Fig. 2
figure 2

Proportion of prescribed antibiotic classes for systemic use in surgeries. GenS, general surgery; Urol, urology; NeurS, neurosurgery; Gyn, gynecology; HepaB, hepatobiliary surgery; Ortho, orthopedics; GiS, gastrointestinal surgery; OncoS, oncological surgery

The proportion of the top 20 antimicrobial agents prescribed was 75.06% (4617/6151), encompassing 77.97% (1932/2478), 83.64% (2500/2989), and 66.21% (435/657) of patients in internal medicine, surgery, and the ICU, respectively. The frequency of prescriptions of the top four individual antimicrobial agents were cefuroxime (8.93%), levofloxacin (8.50%), cefoperazone/sulbactam (7.87%), and piperacillin/tazobactam (5.33%), which accounted for 30.63% in total. The top four agents accounted for 37.27% of prescriptions in internal medicine (levofloxacin, 14.15%; moxifloxacin, 9.13%; cefoperazone/sulbactam, 7.44%; and piperacillin/sulbactam, 6.55%), 32.55% in surgery (cefuroxime, 15.02%; cefoperazone/sulbactam, 6.32%; ornidazole, 6.02%; and metronidazole, 5.19%), and 36.75% in the ICU (cefoperazone/sulbactam, 16.30%; cefuroxime, 8.15%; piperacillin/sulbactam, 6.52%; and meropenem, 5.78%). The composition of antimicrobial use across clinical specialties varied markedly (Figs. 3 and 4).

Fig. 3
figure 3

Proportion of the most frequently prescribed 20 antibiotic agents for systemic use in internal medicines and intensive care units. ID, Infectious disease; Pulm, Pulmonary department; Hema, Hematology department; Onco, Oncology department; Endo, Endocrinology department; Neur, Neurology department; Ne-Rh, Nephrology & Rheumatology department; ICU, Intensive care unit

Fig. 4
figure 4

Proportion of the most frequently prescribed 20 antibiotic agents for systemic use in surgeries. GenS, General surgery; Urol, Urology; NeurS, Neurosurgery; Gyn, Gynecology; HepaB, Hepatobiliary surgery; Ortho, Orthopedics; GiS, gastrointestinal surgery; OncoS, oncological surgery

The top three antibacterial drugs used to treat CAI were 3GC [24.27%, including cefoperazone/sulbactam (8.90%)], quinolones [19.54%, including levofloxacin (11.38%)], BPLI [19.33%, including piperacillin/tazobactam (7.07%)]. By contrast, the main drugs used for treatment of HAI were 3GC [28.48%, including cefoperazone/sulbactam (18.70%)], carbapenems [13.71%, including meropenem (6.09%)] and BPLI [9.92%, including piperacillin/tazobactam (6.30%)]. With the exception of central nervous system infections (CNSI), the prescriptions of antibacterial drugs for other infections followed a comparable pattern. The main classes of antibacterial agents used for treatment of CNSI were carbapenems (24.24%, 16/66) and 3GC (25.76%, 17/66) (Figs. 5 and 6). Among the 20 most commonly prescribed antibacterial agents, 16 were highlighted as restricted by the AMS strategy. Prescriptions with non-therapeutic purposes accounted for 22.50% (784/3484), including prescription of ceftriaxone, cefminox, ceftazidime/sulbactam, ornidazole, voriconazole, and vancomycin in 49.03% (101/206), 44.81% (69/145), 29.69% (19/64), 56.61% (107/189), 31.71% (26/82), and 23.33% (14/60) of cases, respectively (Fig. 7).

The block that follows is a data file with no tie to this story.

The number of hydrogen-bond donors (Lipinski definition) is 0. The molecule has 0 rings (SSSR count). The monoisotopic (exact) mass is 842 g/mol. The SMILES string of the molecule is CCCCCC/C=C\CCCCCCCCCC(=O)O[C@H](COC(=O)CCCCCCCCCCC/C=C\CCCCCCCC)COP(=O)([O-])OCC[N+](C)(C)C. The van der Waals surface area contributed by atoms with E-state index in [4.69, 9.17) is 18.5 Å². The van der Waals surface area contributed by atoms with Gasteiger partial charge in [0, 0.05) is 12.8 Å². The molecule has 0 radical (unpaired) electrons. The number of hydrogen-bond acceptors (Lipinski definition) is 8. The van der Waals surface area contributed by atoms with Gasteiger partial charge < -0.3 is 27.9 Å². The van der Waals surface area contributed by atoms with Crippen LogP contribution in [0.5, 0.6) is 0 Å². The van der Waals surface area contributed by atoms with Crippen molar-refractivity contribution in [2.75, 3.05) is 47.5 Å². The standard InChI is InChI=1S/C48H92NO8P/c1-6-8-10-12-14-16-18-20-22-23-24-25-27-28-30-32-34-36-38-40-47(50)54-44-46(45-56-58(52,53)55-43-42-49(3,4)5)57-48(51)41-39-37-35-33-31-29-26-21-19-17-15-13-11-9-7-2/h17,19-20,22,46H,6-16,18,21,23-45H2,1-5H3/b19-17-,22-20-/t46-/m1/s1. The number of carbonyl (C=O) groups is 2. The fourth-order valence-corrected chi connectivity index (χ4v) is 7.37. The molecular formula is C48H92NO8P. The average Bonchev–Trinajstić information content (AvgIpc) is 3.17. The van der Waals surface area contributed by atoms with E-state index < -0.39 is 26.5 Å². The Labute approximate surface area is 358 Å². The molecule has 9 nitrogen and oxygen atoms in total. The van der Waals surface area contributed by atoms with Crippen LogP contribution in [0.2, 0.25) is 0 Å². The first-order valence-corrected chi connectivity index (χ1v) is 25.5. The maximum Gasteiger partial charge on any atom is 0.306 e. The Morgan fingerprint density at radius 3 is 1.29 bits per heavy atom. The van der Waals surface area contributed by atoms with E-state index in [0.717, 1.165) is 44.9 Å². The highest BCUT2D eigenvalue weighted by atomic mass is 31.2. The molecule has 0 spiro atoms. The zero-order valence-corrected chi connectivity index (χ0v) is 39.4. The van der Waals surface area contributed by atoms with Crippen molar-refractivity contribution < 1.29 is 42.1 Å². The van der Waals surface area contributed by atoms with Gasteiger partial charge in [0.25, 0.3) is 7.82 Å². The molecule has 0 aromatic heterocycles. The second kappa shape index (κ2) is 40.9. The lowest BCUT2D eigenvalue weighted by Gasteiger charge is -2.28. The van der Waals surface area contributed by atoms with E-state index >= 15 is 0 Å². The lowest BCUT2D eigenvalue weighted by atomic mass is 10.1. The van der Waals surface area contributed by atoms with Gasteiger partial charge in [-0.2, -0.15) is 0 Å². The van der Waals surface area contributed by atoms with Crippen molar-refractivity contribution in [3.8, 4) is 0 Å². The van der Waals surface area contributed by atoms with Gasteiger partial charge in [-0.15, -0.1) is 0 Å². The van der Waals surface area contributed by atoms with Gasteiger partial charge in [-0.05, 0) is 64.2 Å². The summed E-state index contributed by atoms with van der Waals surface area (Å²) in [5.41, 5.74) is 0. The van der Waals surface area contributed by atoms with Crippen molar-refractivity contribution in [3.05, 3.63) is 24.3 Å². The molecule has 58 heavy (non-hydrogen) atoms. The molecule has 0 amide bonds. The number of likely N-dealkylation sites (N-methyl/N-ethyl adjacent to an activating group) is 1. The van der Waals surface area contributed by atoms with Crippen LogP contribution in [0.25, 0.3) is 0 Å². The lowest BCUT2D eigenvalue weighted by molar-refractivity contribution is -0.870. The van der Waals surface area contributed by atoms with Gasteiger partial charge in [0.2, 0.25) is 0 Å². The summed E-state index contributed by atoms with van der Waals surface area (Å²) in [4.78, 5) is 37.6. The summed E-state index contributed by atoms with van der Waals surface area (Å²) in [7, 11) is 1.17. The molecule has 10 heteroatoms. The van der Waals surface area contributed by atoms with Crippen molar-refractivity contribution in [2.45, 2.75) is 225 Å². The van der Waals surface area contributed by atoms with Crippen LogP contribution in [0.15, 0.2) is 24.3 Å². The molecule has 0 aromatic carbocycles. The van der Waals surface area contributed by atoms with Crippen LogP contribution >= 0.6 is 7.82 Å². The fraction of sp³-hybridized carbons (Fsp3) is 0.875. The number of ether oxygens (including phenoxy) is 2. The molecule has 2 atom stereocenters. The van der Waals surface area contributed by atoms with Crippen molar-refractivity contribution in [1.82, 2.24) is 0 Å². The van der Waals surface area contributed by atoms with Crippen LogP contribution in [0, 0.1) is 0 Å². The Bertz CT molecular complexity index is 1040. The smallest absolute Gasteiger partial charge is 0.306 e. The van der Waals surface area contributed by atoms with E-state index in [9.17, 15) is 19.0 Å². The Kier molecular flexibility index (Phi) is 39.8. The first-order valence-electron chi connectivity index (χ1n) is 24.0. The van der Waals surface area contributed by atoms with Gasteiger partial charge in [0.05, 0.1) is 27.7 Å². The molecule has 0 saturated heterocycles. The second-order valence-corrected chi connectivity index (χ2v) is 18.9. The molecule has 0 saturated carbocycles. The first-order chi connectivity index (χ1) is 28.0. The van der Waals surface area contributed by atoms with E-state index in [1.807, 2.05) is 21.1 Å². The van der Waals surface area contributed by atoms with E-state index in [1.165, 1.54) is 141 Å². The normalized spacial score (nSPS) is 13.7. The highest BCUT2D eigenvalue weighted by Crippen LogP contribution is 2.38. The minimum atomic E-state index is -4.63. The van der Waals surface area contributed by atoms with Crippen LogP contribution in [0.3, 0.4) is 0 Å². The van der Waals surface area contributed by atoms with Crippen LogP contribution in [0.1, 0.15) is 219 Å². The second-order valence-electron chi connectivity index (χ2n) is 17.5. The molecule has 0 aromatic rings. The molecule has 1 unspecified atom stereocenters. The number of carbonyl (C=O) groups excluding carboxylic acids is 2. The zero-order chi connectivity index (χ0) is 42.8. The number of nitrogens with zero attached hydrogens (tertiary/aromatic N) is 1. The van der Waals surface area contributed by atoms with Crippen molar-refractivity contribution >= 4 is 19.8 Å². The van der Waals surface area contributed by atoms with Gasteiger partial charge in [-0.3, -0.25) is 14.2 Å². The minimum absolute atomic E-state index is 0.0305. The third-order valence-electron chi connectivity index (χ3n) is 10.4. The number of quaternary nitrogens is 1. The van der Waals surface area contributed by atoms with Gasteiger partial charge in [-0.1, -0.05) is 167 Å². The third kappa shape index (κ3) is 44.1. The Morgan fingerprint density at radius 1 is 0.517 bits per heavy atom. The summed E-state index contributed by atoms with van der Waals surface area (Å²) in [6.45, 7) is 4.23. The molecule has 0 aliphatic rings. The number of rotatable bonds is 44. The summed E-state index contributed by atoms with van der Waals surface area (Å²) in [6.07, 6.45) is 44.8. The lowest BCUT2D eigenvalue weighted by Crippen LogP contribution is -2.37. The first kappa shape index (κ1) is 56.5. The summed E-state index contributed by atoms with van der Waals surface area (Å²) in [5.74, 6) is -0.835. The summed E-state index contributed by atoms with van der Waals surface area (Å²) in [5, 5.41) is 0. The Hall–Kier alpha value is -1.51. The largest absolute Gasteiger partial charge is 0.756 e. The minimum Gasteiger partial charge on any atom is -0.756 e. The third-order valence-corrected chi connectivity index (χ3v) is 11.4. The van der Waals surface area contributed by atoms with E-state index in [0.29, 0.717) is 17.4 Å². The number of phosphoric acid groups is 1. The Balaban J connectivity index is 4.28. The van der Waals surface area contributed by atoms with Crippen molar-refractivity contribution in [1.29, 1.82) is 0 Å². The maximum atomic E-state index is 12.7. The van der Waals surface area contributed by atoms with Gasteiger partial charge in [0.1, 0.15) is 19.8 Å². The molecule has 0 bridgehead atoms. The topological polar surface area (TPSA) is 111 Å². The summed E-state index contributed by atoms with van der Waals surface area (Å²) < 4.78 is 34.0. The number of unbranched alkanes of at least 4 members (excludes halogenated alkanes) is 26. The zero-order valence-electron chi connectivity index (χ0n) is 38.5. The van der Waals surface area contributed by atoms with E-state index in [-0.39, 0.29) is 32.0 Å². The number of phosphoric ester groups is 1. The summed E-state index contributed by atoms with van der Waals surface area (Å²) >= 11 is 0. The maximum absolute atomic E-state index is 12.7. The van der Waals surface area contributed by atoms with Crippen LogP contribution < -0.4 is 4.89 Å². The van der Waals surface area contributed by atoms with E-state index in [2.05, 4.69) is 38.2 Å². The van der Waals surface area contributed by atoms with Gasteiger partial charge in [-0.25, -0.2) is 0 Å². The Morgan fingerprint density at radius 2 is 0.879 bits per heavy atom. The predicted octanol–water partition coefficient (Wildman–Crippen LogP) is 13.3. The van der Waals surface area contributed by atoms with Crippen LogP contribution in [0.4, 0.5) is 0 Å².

Fig. 5
figure 5

Proportion of prescribed antibiotic classes for systemic use in different infections and for surgical prophylaxis. CNS, Central nerve system infection; RTI, Respiratory tract infection; GI/IAI, Gastroenterological infection and intra-abdominal infection; SSTI Skin and skin structure infections; UTI Urinary tract infection; SP Surgical prophylaxis

Fig. 6
figure 6

Proportion of the most frequently prescribed 20 antibiotic agents for systemic use in different infections. CNS, Central nerve system infections; RTI, Respiratory tract infections; GI/IAI, Gastroenterological infection and intra-abdominal infection; SSTI, Skin and skin structure infections; UT, Urinary tract infection

Fig. 7
figure 7

Proportions of indications for the most frequently prescribed restricted or special antimicrobials. CAI, Community acquired infection; HAI, Healthcare associated infection; MP, Prophylaxis in internal medicine; SP, Surgery prophylaxis; NA, Not applicable


China is one of the main consumers of antimicrobial agents, with relatively high levels of associated AMR [1, 16]. Despite this, antimicrobial use in hospitals has decreased remarkably after implementation of a national AMS campaign launched by the Ministry of Health in 2011 [6, 7]. According to a report from the NACS in 2017, the prevalence of antimicrobial use in inpatients in general hospitals was 36.9%, use in surgical prophylaxis was 66.2%, and the intensity of antimicrobial use was 45.7 DDDs/100 patient days [7]. The cost of antimicrobial procurement in medical institutions decreased from 22.3% of total medicine expenditure in 2010 to 12.1% in 2016 [8]. This trend was observed across different regions and hospitals in China. For example, the prevalence and intensity of antimicrobial use was 34.65% and 37.38 DDDs/100 patient days, respectively, in a tertiary hospital in Beijing in 2016 [9], while they were 58.05% and 58.26 DDDs/100 patient days in Guangzhou in 2017 [17]. The consumption of antimicrobials in specialized hospitals also decreased prominently [11]. In accordance with the long-term ‘two steps and two hands’ AMS strategy proposed by the NHC in 2018, the major AMS strategy should transition from executive administrative to professional interventions, with the main focus on improving the quality of antimicrobial use by constantly enhancing professional capability [4, 12].